Co-coordinated Volunteer Programs at U.S. National Parks: A Multi-Case Study of Volunteer Partnerships Open Access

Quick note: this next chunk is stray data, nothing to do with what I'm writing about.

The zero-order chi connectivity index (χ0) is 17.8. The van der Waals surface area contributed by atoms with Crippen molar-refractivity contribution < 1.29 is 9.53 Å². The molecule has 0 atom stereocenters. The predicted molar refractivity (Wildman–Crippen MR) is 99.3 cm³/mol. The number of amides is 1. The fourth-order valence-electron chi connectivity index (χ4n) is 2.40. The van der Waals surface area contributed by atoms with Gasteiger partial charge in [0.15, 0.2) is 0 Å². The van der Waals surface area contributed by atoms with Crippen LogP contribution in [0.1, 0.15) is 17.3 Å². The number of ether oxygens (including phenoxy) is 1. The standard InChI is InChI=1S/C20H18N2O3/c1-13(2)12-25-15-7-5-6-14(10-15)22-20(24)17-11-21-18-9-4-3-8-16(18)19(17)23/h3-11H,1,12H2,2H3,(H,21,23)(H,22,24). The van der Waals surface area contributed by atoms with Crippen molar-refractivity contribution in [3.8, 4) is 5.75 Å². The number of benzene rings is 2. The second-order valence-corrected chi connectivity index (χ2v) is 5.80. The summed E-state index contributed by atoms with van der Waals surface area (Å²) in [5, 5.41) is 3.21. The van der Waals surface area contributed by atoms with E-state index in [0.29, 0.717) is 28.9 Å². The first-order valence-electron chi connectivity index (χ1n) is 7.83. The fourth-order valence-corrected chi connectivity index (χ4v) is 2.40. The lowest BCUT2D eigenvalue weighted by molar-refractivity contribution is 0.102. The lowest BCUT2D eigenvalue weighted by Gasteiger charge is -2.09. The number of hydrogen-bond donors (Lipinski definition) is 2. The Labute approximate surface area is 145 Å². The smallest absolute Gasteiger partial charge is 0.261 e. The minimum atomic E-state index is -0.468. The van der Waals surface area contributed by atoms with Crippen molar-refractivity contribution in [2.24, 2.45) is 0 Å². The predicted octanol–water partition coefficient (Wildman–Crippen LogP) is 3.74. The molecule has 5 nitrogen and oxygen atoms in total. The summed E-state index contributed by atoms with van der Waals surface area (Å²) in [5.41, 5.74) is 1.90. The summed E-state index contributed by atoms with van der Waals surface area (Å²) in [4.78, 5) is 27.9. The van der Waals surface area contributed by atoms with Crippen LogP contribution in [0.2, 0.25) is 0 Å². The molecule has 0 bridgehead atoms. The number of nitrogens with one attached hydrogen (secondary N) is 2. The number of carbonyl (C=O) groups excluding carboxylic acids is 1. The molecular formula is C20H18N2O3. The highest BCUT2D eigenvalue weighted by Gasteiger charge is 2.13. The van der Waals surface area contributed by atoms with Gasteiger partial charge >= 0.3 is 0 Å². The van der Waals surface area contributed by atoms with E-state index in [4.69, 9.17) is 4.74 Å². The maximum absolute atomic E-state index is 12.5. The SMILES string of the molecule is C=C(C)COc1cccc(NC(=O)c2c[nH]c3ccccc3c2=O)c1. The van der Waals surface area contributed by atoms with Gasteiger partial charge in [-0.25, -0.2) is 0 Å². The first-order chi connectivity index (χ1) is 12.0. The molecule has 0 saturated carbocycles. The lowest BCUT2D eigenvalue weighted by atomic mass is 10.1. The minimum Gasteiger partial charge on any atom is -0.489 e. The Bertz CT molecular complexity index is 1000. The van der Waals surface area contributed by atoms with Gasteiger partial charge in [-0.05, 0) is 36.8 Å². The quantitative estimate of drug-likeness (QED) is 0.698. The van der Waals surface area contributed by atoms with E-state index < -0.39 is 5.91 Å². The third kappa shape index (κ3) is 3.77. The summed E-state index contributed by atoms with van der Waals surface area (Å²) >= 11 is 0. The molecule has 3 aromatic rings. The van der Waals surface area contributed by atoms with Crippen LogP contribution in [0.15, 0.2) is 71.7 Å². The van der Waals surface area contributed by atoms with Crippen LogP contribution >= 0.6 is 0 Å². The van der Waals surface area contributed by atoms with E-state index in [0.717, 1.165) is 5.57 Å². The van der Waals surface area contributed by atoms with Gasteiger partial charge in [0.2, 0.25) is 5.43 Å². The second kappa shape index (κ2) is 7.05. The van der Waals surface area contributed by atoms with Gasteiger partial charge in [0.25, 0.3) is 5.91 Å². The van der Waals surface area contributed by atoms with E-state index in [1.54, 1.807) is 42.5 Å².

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This multi-case study examined interorganizational relations of co-coordinated volunteer program partnerships between select U.S. National Park Service (NPS) sites and their nonprofit partners. National parks face ongoing funding challenges, resulting in staff reductions and the inability to address many park and visitor needs. Cutbacks and more park visitors translate to greater need for volunteers. Many national parks have nonprofit partners that traditionally focused on fundraising. In 14 cases, these nonprofits expanded their activity to include co-coordination of volunteer programming with NPS partners.Six partnerships were selected for in-depth study based on a quantitative survey. The study's research questions focus on how the partners collaborate, structures of their co-managed volunteer programs, the programs' adherence to research-based tenets of volunteer program management and interorganizational collaboration, and similarities and differences among the cases. In each case, the partnerships resulted in substantial growth of volunteer programming.As predicted by Interorganizational Relations and New Institutionalism theories as well as research on volunteer programs managed by a single organization, the volunteer program partnerships have many similar structures, face comparable challenges, and employ many of the same strategies to address challenges. However, the partnerships developed additional practices related to their volunteer programs being co-managed, including staff co-location, daily partner communication, creating a shared volunteer program mission, use of technology for communication, longevity of key staff, and innovative ways to multiply the number of their volunteer coordination positions. The partnerships employ a combination of ad hoc, decentralized, and centralized structures for their volunteer programs as well as a combination of universal, contingent, and configurational practices for volunteer program management. The largest volunteer partnerships also use more agreements, structures, and strategies.Despite partially adhering to New Institutional theories that suggest structures within organizational fields become more similar over time, these volunteer programs also remain distinctive based on the partners' responses to unique features, challenges, and opportunities at their parks as well as due to different management practices. The most impactful programs take greater advantage of features of their locations, surrounding populations, and available staff. Finally, `love' for certain parks emerged as a factor that both helps ameliorate conflict among partners and serves as the primary motivator for many volunteers. Overall, these partnerships resulted in expanded volunteer programs, enhanced partner relationships, and greater ability to adapt to changing conditions and opportunities.